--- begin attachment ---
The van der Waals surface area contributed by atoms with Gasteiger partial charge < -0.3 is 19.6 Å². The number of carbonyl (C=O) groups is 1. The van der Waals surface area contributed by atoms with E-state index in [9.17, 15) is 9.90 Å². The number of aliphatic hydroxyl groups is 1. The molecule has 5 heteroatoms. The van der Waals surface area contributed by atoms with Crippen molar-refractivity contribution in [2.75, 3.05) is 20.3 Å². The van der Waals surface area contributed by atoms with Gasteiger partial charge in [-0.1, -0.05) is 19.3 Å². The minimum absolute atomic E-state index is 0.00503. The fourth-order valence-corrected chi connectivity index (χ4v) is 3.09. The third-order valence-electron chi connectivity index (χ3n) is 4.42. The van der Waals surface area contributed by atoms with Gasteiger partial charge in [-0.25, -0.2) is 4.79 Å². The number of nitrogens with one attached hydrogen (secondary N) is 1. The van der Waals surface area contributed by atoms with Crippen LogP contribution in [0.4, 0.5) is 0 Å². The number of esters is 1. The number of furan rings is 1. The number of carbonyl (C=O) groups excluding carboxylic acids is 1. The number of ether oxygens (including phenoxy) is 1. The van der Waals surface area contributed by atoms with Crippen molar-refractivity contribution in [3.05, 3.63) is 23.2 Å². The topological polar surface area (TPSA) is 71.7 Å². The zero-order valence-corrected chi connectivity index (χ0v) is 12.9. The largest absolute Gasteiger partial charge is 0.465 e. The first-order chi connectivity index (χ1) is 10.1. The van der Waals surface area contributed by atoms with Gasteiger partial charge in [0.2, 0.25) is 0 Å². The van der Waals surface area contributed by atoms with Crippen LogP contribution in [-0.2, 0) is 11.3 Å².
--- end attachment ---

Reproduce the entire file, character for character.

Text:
The van der Waals surface area contributed by atoms with Gasteiger partial charge < -0.3 is 19.6 Å². The number of carbonyl (C=O) groups is 1. The van der Waals surface area contributed by atoms with E-state index in [9.17, 15) is 9.90 Å². The number of aliphatic hydroxyl groups is 1. The molecule has 5 heteroatoms. The van der Waals surface area contributed by atoms with Crippen molar-refractivity contribution in [2.75, 3.05) is 20.3 Å². The van der Waals surface area contributed by atoms with Gasteiger partial charge in [-0.1, -0.05) is 19.3 Å². The minimum absolute atomic E-state index is 0.00503. The fourth-order valence-corrected chi connectivity index (χ4v) is 3.09. The third-order valence-electron chi connectivity index (χ3n) is 4.42. The van der Waals surface area contributed by atoms with Gasteiger partial charge in [-0.25, -0.2) is 4.79 Å². The number of nitrogens with one attached hydrogen (secondary N) is 1. The van der Waals surface area contributed by atoms with Crippen LogP contribution in [0.4, 0.5) is 0 Å². The number of esters is 1. The number of furan rings is 1. The number of carbonyl (C=O) groups excluding carboxylic acids is 1. The number of ether oxygens (including phenoxy) is 1. The van der Waals surface area contributed by atoms with Crippen molar-refractivity contribution in [3.05, 3.63) is 23.2 Å². The topological polar surface area (TPSA) is 71.7 Å². The zero-order valence-corrected chi connectivity index (χ0v) is 12.9. The largest absolute Gasteiger partial charge is 0.465 e. The first-order chi connectivity index (χ1) is 10.1. The van der Waals surface area contributed by atoms with Gasteiger partial charge in [0.2, 0.25) is 0 Å². The van der Waals surface area contributed by atoms with Crippen LogP contribution in [-0.2, 0) is 11.3 Å².